Figure 2: Intracardiac markers from the patient with the presenting arrhythmia’s implantable cardioverter-defibrillator demonstrate an ongoing ventricular sensed rhythm at a cycle length of 490–560 ms with atrioventricular dissociation and biventricular pacing on sensed beats. An atrial tachycardia at a cycle length of 500 msec is also evident. Markers are suggestive of a ventricular sense response algorithm. Ab = atrial blanking; as = atrial sensing; TS = ventricular tachycardia sense; BVS = biventricular pacing on a ventricular sensed beat.
Figure 3: A 12-lead electrocardiogram with inhibition of pacing that demonstrates an underlying ventricular tachycardia at a cycle length of 540 ms (112 bpm) of a right bundle branch, left superior axis morphology.
Modern technological advances in device therapy have also been fraught with the occurrence of complex pacemaker-mediated arrhythmias, which have led to a significant amount of confusion for the clinician.1,2 Various pacing algorithms intended to improve patient outcome can at times appear to be a device malfunction instead. The current case presents such a diagnostic dilemma, as it is clearly not a malfunction of the device. The patient was initially believed to have an atrial tachyarrhythmia with ventricular pacing at the upper tracking rate because of lack of appropriate mode switching. The other possibility would have been a pacemaker-mediated tachycardia, although most current ICDs have built-in safeguard features that are programmable to prevent and treat such arrhythmias. Knowledge of the patient’s previous history of AV nodal ablation would have made this less likely and knowledge of the patient’s programmed parameters also would have clearly assisted in the making of the appropriate diagnosis and the ruling out of any potential device-mediated arrhythmias. As such, the present case is unique in that it represents a ventricular tachyarrhythmia that is masked as a paced rhythm.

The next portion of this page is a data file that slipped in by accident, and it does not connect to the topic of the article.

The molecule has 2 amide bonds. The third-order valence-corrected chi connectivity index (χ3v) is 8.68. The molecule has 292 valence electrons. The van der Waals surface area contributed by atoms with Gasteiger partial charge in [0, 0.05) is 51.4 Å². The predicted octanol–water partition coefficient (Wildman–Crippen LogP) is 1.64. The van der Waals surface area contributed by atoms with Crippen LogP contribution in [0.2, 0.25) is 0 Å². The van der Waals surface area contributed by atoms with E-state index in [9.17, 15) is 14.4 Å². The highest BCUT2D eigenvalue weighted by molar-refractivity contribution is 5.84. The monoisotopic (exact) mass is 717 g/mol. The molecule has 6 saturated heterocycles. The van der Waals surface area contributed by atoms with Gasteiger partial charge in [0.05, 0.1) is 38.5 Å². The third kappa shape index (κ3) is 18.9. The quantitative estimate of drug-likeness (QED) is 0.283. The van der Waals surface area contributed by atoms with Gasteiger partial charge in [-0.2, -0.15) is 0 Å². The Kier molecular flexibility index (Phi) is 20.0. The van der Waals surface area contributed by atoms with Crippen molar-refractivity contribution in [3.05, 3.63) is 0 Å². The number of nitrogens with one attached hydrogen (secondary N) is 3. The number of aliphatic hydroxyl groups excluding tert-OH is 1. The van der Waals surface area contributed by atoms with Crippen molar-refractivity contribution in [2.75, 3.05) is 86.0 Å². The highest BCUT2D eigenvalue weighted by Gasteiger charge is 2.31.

The ventricular sense response (VSR) algorithm attempts to maintain cardiac resynchronization therapy in the presence of rapidly conducted atrial fibrillation via the initiation of a biventricular paced event 1.25 ms following a sensed ventricular beat.3,4 If the device is programmed in a dual-chamber mode, as was the case with this particular patient with a left ventricular (LV) to RV offset, then a ventricular sensed event following an atrial sensed event would trigger the device to pace the LV 1.25 ms after the ventricular sensed complex, followed by the RV 2.5 ms later as demonstrated in Figure 2. Interestingly, the patient does appear to have a sinus/atrial tachycardia at a rate of 500 ms as shown in Figure 2, although there is clear-cut evidence of isorhythmic dissociation demonstrated consistent with a dual tachycardia.